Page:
- SOE professors named co-directors of association
- BFA student works featured in one-week show at UAB Visual Arts Gallery
- Grant enables UAB Hospital staff to feed underprivileged moms of newborns
- Military man coming to UAB for first time, graduates Saturday
- UAB’s College of Arts and Sciences to honor distinguished alumni and friends
- ‘Tis the season of giving — UAB launches holiday blood drive
- How a cybersecurity expert protects his smartphone
- ASC presents Take 6, “The Most Wonderful Time of the Year” Dec. 15
- Leeth named UAB School of Medicine assistant dean for strategic planning
- Coping with holiday grief
- New water plan saves big money
- Campus police offer holiday safety tips
- Alys Stephen Center Screens Walking the Camino: Six Ways to Santiago
- Hospital feeds underprivileged new moms
- UAB’s Alys Stephens Center presents Yo-Yo Ma Dec. 6
Viewpoint: Syrian strike–Is military force required?
Undoubtedly, using chemical weapons on civilians is a terrible thing to do, but would a military strike on Syria stop the horrors and restore peace?
Of course, such a reprehensible act deserves some sort of sanction, but military action will only add to the turmoil and destabilize the region.
Unlike the premise of Star Wars, the situation in Syria is not a black-and-white battle between right and wrong.
There is no evil Palpatine in Syria oppressing and destroying the country, and nor is there a single band of valiant rebels seeking to return peace to the region.
Though the Assad regime is undoubtedly a dictatorship that has suppressed uprisings with an iron fist, it was also able to keep the nation in a state of relative stability and peace.
The opposition, unlike the rebels of “Star Wars,” is fragmented and fighting for different reasons.
The Free Syrian Army comes closest to the rebels of Star Wars, fighting for a peaceful, tolerant, and democratic government.
Islamists, on the other hand, want to establish a theocracy in place of the Assad regime. The most dangerous of all are the Jihadists.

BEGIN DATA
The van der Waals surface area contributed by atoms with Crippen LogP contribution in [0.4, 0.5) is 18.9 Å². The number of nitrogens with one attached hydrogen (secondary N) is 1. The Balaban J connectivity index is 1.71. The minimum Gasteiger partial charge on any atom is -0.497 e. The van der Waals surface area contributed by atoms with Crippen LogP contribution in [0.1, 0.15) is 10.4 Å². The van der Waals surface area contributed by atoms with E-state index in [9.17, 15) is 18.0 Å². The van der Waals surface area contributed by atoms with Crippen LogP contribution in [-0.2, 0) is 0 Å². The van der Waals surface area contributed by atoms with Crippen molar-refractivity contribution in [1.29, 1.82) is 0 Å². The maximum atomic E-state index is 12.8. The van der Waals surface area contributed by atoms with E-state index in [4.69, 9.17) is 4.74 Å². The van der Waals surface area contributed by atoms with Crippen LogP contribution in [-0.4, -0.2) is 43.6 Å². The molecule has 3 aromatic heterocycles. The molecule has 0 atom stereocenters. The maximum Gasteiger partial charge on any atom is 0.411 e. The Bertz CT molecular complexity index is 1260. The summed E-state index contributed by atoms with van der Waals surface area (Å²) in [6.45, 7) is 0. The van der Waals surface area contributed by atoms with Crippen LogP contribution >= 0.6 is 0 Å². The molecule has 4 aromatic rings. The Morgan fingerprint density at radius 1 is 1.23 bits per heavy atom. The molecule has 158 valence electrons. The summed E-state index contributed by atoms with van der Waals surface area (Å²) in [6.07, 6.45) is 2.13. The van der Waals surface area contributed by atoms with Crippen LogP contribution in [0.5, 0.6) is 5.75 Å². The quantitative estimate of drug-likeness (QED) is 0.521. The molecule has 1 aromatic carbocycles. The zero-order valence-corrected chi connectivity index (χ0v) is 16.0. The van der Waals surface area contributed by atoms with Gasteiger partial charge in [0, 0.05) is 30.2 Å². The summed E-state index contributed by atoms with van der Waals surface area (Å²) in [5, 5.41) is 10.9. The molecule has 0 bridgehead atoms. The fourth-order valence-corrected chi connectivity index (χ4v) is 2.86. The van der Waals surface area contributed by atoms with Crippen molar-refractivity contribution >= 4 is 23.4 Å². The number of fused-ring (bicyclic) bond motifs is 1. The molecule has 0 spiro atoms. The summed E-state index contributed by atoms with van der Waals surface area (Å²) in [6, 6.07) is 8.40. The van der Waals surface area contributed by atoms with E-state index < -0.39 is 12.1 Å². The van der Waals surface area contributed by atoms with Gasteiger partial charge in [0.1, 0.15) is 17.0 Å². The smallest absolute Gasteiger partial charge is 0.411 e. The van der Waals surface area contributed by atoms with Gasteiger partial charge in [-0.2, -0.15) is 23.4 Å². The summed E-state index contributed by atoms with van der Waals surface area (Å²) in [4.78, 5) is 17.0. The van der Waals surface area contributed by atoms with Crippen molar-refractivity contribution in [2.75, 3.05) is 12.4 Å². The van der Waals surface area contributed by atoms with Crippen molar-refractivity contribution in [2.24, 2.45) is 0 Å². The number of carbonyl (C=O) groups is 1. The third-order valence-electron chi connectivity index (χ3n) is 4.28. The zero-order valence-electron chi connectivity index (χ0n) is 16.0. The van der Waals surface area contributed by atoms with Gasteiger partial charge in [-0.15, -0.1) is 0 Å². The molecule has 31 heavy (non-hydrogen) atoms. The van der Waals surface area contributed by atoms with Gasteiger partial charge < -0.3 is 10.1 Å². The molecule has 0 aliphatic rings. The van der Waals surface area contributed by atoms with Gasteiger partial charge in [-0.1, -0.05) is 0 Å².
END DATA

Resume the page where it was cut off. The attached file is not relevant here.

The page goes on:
Well-trained and well-armed by Al-Qaeda, they hope to use Syria as a springboard for a global jihad.
A military intervention would no doubt give the rebels an upper hand in the struggle. But who in the mish-mash of rebels would come out on top?
Unfortunately, it would be the Islamists and the Jihadists. The Free Syrian Army suffers from a lack of coherent organization.
Many individual fighters desert it for the better organized and ideologically stronger Islamist groups.
If a jihadist group comes out on top, it would not stop at taking control of Syria. The conflict would spread southwards into Israel and the entire Middle East.
However, it could be argued that military intervention in Syria is also about sending a message to other countries. The US response will not only affect Syria, but also send a message to these countries.
Case in point? North Korea.
An idle response in Syria would tell Kim Jong Un that the US would not react to a provocation on his part either.
Is that really the case, though?
A provocation from North Korea would be much different than what is happening in Syria.
Whereas the motivation to intervene in Syria as a response to gas attacks is upholding international law and a moral imperative, a provocation from North Korea would be directly in the face of US national security, prompting a much quicker and decisive response.